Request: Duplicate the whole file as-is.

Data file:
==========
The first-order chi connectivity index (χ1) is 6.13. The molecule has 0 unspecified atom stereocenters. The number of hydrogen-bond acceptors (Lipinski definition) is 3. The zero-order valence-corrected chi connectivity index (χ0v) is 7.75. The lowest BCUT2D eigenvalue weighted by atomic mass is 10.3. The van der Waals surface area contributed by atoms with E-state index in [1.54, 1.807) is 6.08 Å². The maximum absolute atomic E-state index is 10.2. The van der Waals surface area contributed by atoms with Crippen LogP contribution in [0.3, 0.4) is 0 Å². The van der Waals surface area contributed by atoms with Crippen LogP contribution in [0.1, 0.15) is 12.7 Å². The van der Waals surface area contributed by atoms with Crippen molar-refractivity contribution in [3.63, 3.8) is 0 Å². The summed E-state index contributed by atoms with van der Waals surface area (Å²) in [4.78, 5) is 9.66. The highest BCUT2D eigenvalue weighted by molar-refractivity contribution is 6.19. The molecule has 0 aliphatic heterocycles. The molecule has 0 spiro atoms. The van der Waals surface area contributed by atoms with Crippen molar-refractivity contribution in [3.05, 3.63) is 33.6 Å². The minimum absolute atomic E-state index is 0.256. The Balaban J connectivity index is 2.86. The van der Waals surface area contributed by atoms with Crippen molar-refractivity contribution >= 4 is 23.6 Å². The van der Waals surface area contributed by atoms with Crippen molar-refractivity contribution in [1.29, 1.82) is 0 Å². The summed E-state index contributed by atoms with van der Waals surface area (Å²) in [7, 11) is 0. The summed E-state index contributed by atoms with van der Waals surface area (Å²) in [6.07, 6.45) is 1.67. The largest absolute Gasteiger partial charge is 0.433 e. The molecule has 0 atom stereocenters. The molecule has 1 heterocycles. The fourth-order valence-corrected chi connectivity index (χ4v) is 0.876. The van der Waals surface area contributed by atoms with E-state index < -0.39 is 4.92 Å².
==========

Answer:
The first-order chi connectivity index (χ1) is 6.13. The molecule has 0 unspecified atom stereocenters. The number of hydrogen-bond acceptors (Lipinski definition) is 3. The zero-order valence-corrected chi connectivity index (χ0v) is 7.75. The lowest BCUT2D eigenvalue weighted by atomic mass is 10.3. The van der Waals surface area contributed by atoms with E-state index in [1.54, 1.807) is 6.08 Å². The maximum absolute atomic E-state index is 10.2. The van der Waals surface area contributed by atoms with Crippen LogP contribution in [0.3, 0.4) is 0 Å². The van der Waals surface area contributed by atoms with Crippen LogP contribution in [0.1, 0.15) is 12.7 Å². The van der Waals surface area contributed by atoms with Crippen molar-refractivity contribution in [3.63, 3.8) is 0 Å². The summed E-state index contributed by atoms with van der Waals surface area (Å²) in [4.78, 5) is 9.66. The highest BCUT2D eigenvalue weighted by molar-refractivity contribution is 6.19. The molecule has 0 aliphatic heterocycles. The molecule has 0 spiro atoms. The van der Waals surface area contributed by atoms with Crippen molar-refractivity contribution in [3.05, 3.63) is 33.6 Å². The minimum absolute atomic E-state index is 0.256. The Balaban J connectivity index is 2.86. The van der Waals surface area contributed by atoms with Crippen molar-refractivity contribution >= 4 is 23.6 Å². The van der Waals surface area contributed by atoms with Crippen molar-refractivity contribution in [1.29, 1.82) is 0 Å². The summed E-state index contributed by atoms with van der Waals surface area (Å²) in [7, 11) is 0. The summed E-state index contributed by atoms with van der Waals surface area (Å²) in [6.07, 6.45) is 1.67. The largest absolute Gasteiger partial charge is 0.433 e. The molecule has 0 atom stereocenters. The molecule has 1 heterocycles. The fourth-order valence-corrected chi connectivity index (χ4v) is 0.876. The van der Waals surface area contributed by atoms with E-state index < -0.39 is 4.92 Å².